Because Judge Berman found a sufficient domestic nexus between Zarrab’s conduct and the United States, the opinion did not reach the question of whether IEEPA and ITSR apply extraterritorially.  Judge Berman nevertheless stated that Zarrab’s “argument that IEEPA and ISTR [sic] do not apply extraterritorially would likely prove to be unpersuasive,” noting that “[s]everal provisions of the IEEPA and the ITSR would (expressly) support the Court’s jurisdiction and any presumption against extraterritoriality would be overcome by the United States’ interest in defending itself.”  Zarrab, Case No. 1:15-cr-00867 at *18.  Judge Berman cited to Second Circuit precedent, holding that the presumption against extraterritoriality generally does not apply to criminal statutes.  See United States v. Vilar, 729 F.3d 62, 73 (2d Cir. 2013) (“[T]he presumption against extraterritoriality does not apply to criminal statutes, except in situations where the law at issue is aimed at protecting the right of the government to defend itself.”).  In analyzing IEEPA and ITSR, Judge Berman looked to the broad authority granted to the President by IEEPA and the broad language of the prohibitions found in Section 560.204 of the ITSR, which are not limited to U.S. persons.  In addition, Judge Berman noted that the transactions at issue involved clearing by U.S. banks, which satisfy the jurisdictional predicate of the statute.

    Judge Berman also rejected Zarrab’s challenge to the count charging conspiracy to defraud the United States in violation of 18 U.S.C. § 371.  To establish a conspiracy under Section 371, the Government must show “(1) that the defendant entered into an agreement (2) to obstruct a lawful function of the Government (3) by deceitful or dishonest means and (4) at least one overt act in furtherance of the conspiracy.”  United States v. Ballistrea, 101 F.3d 827, 832 (2d Cir. 1996).  Applying Second Circuit precedent, Judge Berman ruled that Zarrab’s willful use of shell companies and the stripping of payment instructions relating to Iran had the effect of obstructing OFAC’s ability to carry out its lawful functions, and therefore the allegations were sufficient to withstand Zarrab’s motion to dismiss.  Judge Berman also found Zarrab’s argument that Section 371 does not apply extraterritorially to be unpersuasive.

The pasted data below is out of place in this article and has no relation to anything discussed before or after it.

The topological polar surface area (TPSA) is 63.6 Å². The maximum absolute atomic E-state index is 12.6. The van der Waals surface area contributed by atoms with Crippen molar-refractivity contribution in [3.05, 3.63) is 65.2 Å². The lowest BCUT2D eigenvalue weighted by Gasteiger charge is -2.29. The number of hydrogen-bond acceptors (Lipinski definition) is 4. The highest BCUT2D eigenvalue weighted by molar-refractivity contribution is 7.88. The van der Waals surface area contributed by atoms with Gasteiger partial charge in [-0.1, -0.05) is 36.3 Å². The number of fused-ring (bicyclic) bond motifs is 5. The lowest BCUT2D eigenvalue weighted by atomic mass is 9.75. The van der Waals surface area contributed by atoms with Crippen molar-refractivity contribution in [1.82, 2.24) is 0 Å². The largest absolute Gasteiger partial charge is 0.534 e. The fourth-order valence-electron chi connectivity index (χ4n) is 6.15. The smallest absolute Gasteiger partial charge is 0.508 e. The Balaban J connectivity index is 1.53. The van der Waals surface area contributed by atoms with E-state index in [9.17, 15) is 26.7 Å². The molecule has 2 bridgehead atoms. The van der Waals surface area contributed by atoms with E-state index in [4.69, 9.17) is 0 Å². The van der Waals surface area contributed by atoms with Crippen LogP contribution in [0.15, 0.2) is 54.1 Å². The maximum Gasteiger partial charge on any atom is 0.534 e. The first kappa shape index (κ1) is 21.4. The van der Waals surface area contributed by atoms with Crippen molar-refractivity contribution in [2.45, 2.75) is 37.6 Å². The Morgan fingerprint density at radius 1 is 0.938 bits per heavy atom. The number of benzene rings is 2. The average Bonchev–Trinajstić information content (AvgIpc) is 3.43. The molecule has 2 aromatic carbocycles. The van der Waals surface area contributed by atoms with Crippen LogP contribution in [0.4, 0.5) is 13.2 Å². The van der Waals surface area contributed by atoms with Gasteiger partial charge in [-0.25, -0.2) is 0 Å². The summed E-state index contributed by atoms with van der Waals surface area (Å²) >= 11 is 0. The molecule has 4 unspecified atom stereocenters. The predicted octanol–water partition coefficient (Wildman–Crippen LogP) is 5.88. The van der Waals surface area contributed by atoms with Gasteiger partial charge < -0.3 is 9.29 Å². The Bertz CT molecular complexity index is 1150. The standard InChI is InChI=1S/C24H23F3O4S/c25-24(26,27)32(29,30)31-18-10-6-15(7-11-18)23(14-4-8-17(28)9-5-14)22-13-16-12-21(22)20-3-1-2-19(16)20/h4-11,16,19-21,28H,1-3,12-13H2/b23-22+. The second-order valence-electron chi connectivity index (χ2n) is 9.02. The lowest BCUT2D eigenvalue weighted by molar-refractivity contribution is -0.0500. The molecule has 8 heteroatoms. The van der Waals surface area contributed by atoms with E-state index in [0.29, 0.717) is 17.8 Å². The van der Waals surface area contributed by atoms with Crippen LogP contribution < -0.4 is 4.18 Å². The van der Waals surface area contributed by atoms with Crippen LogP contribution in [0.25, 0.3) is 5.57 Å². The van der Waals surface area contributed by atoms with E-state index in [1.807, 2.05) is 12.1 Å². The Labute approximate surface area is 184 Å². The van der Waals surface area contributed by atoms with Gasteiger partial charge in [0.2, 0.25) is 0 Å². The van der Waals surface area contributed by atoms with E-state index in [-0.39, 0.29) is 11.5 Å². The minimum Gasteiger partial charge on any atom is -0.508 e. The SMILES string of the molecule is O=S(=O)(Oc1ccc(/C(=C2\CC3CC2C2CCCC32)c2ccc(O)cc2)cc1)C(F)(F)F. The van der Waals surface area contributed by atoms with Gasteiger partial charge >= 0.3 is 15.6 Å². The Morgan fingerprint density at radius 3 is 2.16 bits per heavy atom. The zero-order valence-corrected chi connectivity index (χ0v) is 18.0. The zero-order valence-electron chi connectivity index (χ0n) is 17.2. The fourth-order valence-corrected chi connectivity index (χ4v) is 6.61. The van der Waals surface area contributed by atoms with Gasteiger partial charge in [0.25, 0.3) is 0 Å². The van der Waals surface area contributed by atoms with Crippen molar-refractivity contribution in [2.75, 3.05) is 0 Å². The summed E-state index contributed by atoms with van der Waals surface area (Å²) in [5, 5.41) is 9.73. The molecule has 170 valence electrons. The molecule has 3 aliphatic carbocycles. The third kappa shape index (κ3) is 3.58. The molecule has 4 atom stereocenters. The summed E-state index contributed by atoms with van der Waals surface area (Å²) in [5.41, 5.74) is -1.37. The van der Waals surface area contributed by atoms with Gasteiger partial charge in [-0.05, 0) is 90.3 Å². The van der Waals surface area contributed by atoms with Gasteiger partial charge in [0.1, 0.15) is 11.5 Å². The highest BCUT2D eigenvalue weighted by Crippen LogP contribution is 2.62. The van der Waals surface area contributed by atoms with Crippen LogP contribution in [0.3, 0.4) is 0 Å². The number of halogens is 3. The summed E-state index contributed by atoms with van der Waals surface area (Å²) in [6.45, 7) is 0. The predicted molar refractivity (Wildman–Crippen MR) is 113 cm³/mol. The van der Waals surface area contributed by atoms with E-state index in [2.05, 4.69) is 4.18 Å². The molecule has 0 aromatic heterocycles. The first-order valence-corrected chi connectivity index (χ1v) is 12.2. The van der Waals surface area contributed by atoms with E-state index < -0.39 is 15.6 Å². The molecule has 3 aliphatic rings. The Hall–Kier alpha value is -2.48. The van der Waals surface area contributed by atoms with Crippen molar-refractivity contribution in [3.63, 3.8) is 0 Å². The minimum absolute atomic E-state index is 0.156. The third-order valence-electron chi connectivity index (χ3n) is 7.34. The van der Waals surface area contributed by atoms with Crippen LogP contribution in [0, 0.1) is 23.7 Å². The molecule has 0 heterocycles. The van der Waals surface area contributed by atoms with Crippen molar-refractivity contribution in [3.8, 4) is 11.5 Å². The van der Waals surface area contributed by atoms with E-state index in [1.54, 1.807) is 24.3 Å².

Overall, the Zarrab decision should prove instructive in counsel’s efforts to challenge the application of sanctions laws to extraterritorial conduct.  The decision confirms earlier precedent that the scope of IEEPA’s prohibitions should be broadly construed when transactions are processed by the U.S. financial system.
    CATEGORY: Judicial Opinions